Making Sense of Website Analytics

In today’s digitally charged world, a bridal retail shop’s website might be its most visible and important marketing asset.
    In fact, for all the talk of e-commerce in the contemporary retail age, 92 percent of consumers visiting a retailer’s website for the first time are doing so for reasons other than purchasing, global software company Episerver revealed in its recent “Reimagining Commerce” report. Rather, visitors are researching products, gathering store details and almost certainly judging the professionalism and credibility of the operation before making a visit to its brick-and-mortar location.
    Such realities make it all the more important bridal shops have a professional website  that’s achieving its intended aims.
    And that’s where website analytics enter the fray.
    As marketing increasingly moves from art to science in the age of big data, website analytics stand to help retailers decide where they should devote their time, resources and marketing capital to drive bottom-line results. Yet for many small business owners, website analytics can be a dizzying, overwhelming array of numbers that confound more than inform.
    That said, understanding how people are finding and then interacting with your store’s website can improve the customer experience, bolster confidence, improve marketing efficiency and ultimately spur traffic through the front door.
    “As a small business owner, it’s important to have an understanding of how your marketing efforts are contributing to your business operations and this has never been more true as we dive deeper into the digital age,” says Dan Mallette of InVue Digital, a Buffalo, N.Y.-based digital marketing agency. “Utilizing your website’s analytics can help provide you with actionable insights that can help improve and grow your business’s digital footprint and get a better idea of how customers are being acquired.”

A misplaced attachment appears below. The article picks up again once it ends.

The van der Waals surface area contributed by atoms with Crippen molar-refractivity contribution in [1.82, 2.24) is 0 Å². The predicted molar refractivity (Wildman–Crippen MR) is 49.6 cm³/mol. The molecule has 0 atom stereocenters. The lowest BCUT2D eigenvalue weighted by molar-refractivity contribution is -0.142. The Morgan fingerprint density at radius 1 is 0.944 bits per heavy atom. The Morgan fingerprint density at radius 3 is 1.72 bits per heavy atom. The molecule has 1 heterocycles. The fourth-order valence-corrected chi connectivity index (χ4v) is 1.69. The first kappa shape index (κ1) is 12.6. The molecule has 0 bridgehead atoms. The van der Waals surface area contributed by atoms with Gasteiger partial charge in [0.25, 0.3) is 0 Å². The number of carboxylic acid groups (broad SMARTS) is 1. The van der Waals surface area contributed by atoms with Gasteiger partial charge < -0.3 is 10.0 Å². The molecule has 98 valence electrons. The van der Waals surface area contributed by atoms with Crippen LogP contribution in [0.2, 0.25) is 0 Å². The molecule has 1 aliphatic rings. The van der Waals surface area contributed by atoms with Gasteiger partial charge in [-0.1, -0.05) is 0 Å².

Indeed, “website analytics give you concrete data on who your customers are and what they want,” adds Britney Kolodziej, CEO of JAM Marketing Group, an agency that creates online marketing strategies for small businesses. “Once you know these things, you are equipped to make smart, effective decisions to sustain and grow your business.”

The First Step:
Install Google Analytics
    Before you can begin analyzing website data, you first need to acquire reliable data. By far, Google Analytics is the most commonly used method for website analytics, largely because it is free, easy to install and backed by the ubiquitous – and trusted – Google name.
    By adding some Google-supplied code to your store’s website, you can view all website statistics in one place, from standard traffic metrics like the number of website visitors to how long people are spending on individual pages, how often links are being clicked, how visitors are finding your website and the devices they’re using to view it, all of which can inform business strategy and spending.
    
Then, dig into the data
    When it comes to monitoring website analytics, some metrics carry more weight than others. Here’s where you should focus:

The Who: Audience
    Audience data tells about website visitors, providing data on demographics, interests, geographical information and how they’re accessing your website, such as through a mobile device or desktop computer. By monitoring Audience data, your store can assess if its website is indeed attracting its target customer.
    “Unlike being able to interact with your customer in your brick-and-mortar store or talk to them on the phone, you don’t get to directly interact with your website visitors,” Kolodziej says. “Thankfully, Google Analytics provides Audience data to give you a snapshot into who these people are so you can make adjustments to your website and business to better serve them.”
    Consider a bridal shop in Charlotte, N.C., eager to attract brides in and around the Charlotte metro area. If the store’s Audience data is showing a percentage of website visitors coming from any other geographical area, that might indicate a disconnect in how Google’s search algorithm is ranking the store’s search terms.
    “Without monitoring the data though, you’d never know of this discrepancy and wouldn’t be able to fix it with a few search engine optimization tweaks,” Kolodziej says.

The What: Behavior
    Behavior data lets you know what website visitors are doing on your website. It will provide info on visitors’ first landing pages as well as how visitors travel through the website and the time they spend on different pages. By monitoring Behavior, you can assess the flow of traffic on the website, such as where individuals enter the website, the pages they visit and where the session ends.